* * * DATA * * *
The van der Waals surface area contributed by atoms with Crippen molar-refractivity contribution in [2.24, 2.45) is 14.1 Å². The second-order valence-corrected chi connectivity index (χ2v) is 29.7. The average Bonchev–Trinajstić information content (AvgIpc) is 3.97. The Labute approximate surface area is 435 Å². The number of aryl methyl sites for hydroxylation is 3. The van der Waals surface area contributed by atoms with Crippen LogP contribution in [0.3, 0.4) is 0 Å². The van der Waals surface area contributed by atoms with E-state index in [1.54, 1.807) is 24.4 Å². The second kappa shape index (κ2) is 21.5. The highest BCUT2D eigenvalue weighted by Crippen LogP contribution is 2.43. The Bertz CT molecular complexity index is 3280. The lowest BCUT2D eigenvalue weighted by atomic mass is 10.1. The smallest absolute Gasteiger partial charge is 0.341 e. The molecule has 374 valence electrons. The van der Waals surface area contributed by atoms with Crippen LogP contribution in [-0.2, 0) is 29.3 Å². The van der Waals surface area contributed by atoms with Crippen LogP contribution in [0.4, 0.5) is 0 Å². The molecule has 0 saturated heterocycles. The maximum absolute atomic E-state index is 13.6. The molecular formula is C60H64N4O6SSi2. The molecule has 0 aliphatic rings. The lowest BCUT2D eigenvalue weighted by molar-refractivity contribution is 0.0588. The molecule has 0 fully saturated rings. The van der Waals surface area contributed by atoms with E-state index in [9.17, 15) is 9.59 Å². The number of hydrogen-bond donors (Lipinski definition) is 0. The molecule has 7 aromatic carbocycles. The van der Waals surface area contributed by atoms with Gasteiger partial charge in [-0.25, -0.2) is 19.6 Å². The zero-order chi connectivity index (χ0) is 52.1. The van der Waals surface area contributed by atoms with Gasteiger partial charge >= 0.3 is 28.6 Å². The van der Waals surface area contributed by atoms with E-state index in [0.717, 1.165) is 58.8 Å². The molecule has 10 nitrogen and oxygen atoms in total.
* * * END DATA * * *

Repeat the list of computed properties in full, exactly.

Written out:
The van der Waals surface area contributed by atoms with Crippen molar-refractivity contribution in [2.24, 2.45) is 14.1 Å². The second-order valence-corrected chi connectivity index (χ2v) is 29.7. The average Bonchev–Trinajstić information content (AvgIpc) is 3.97. The Labute approximate surface area is 435 Å². The number of aryl methyl sites for hydroxylation is 3. The van der Waals surface area contributed by atoms with Crippen LogP contribution in [0.3, 0.4) is 0 Å². The van der Waals surface area contributed by atoms with E-state index in [1.54, 1.807) is 24.4 Å². The second kappa shape index (κ2) is 21.5. The highest BCUT2D eigenvalue weighted by Crippen LogP contribution is 2.43. The Bertz CT molecular complexity index is 3280. The lowest BCUT2D eigenvalue weighted by atomic mass is 10.1. The smallest absolute Gasteiger partial charge is 0.341 e. The molecule has 374 valence electrons. The van der Waals surface area contributed by atoms with Crippen LogP contribution in [-0.2, 0) is 29.3 Å². The van der Waals surface area contributed by atoms with Crippen LogP contribution in [0.4, 0.5) is 0 Å². The molecule has 0 saturated heterocycles. The maximum absolute atomic E-state index is 13.6. The molecular formula is C60H64N4O6SSi2. The molecule has 0 aliphatic rings. The lowest BCUT2D eigenvalue weighted by molar-refractivity contribution is 0.0588. The molecule has 0 fully saturated rings. The van der Waals surface area contributed by atoms with E-state index in [9.17, 15) is 9.59 Å². The number of hydrogen-bond donors (Lipinski definition) is 0. The molecule has 7 aromatic carbocycles. The van der Waals surface area contributed by atoms with Gasteiger partial charge in [-0.25, -0.2) is 19.6 Å². The zero-order chi connectivity index (χ0) is 52.1. The van der Waals surface area contributed by atoms with Gasteiger partial charge >= 0.3 is 28.6 Å². The van der Waals surface area contributed by atoms with E-state index in [0.717, 1.165) is 58.8 Å². The molecule has 10 nitrogen and oxygen atoms in total.